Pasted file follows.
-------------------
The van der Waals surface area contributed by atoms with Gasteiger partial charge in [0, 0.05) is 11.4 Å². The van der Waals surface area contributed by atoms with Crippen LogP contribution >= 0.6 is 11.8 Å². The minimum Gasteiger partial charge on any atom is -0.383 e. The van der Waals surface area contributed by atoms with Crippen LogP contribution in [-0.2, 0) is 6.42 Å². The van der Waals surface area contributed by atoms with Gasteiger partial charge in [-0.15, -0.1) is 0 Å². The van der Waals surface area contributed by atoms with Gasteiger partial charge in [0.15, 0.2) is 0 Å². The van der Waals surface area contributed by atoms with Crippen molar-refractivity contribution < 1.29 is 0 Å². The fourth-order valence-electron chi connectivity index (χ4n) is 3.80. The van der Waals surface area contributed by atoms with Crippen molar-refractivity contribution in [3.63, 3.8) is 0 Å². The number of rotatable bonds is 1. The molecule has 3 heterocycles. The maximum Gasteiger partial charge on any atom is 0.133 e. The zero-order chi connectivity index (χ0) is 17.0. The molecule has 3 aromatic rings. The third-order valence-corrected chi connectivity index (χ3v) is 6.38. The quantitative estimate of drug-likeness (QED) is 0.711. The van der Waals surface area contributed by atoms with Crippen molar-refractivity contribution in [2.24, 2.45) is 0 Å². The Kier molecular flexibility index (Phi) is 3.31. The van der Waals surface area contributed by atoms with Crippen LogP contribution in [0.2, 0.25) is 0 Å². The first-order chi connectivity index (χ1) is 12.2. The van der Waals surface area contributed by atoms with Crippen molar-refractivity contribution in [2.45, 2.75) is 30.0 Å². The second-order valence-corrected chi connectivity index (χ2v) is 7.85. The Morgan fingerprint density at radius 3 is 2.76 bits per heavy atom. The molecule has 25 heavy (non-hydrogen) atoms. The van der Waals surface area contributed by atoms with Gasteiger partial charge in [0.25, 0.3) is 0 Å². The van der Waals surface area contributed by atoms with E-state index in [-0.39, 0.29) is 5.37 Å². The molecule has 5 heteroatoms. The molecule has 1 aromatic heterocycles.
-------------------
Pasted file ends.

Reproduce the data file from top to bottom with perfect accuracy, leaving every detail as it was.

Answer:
The van der Waals surface area contributed by atoms with Gasteiger partial charge in [0, 0.05) is 11.4 Å². The van der Waals surface area contributed by atoms with Crippen LogP contribution >= 0.6 is 11.8 Å². The minimum Gasteiger partial charge on any atom is -0.383 e. The van der Waals surface area contributed by atoms with Crippen LogP contribution in [-0.2, 0) is 6.42 Å². The van der Waals surface area contributed by atoms with Gasteiger partial charge in [-0.15, -0.1) is 0 Å². The van der Waals surface area contributed by atoms with Gasteiger partial charge in [0.15, 0.2) is 0 Å². The van der Waals surface area contributed by atoms with Crippen molar-refractivity contribution < 1.29 is 0 Å². The fourth-order valence-electron chi connectivity index (χ4n) is 3.80. The van der Waals surface area contributed by atoms with Crippen molar-refractivity contribution in [3.63, 3.8) is 0 Å². The number of rotatable bonds is 1. The molecule has 3 heterocycles. The maximum Gasteiger partial charge on any atom is 0.133 e. The zero-order chi connectivity index (χ0) is 17.0. The molecule has 3 aromatic rings. The third-order valence-corrected chi connectivity index (χ3v) is 6.38. The quantitative estimate of drug-likeness (QED) is 0.711. The van der Waals surface area contributed by atoms with Crippen molar-refractivity contribution in [2.24, 2.45) is 0 Å². The Kier molecular flexibility index (Phi) is 3.31. The van der Waals surface area contributed by atoms with Crippen LogP contribution in [0.2, 0.25) is 0 Å². The first-order chi connectivity index (χ1) is 12.2. The van der Waals surface area contributed by atoms with Crippen molar-refractivity contribution in [2.45, 2.75) is 30.0 Å². The second-order valence-corrected chi connectivity index (χ2v) is 7.85. The Morgan fingerprint density at radius 3 is 2.76 bits per heavy atom. The molecule has 25 heavy (non-hydrogen) atoms. The van der Waals surface area contributed by atoms with Gasteiger partial charge in [0.25, 0.3) is 0 Å². The van der Waals surface area contributed by atoms with E-state index in [-0.39, 0.29) is 5.37 Å². The molecule has 5 heteroatoms. The molecule has 1 aromatic heterocycles.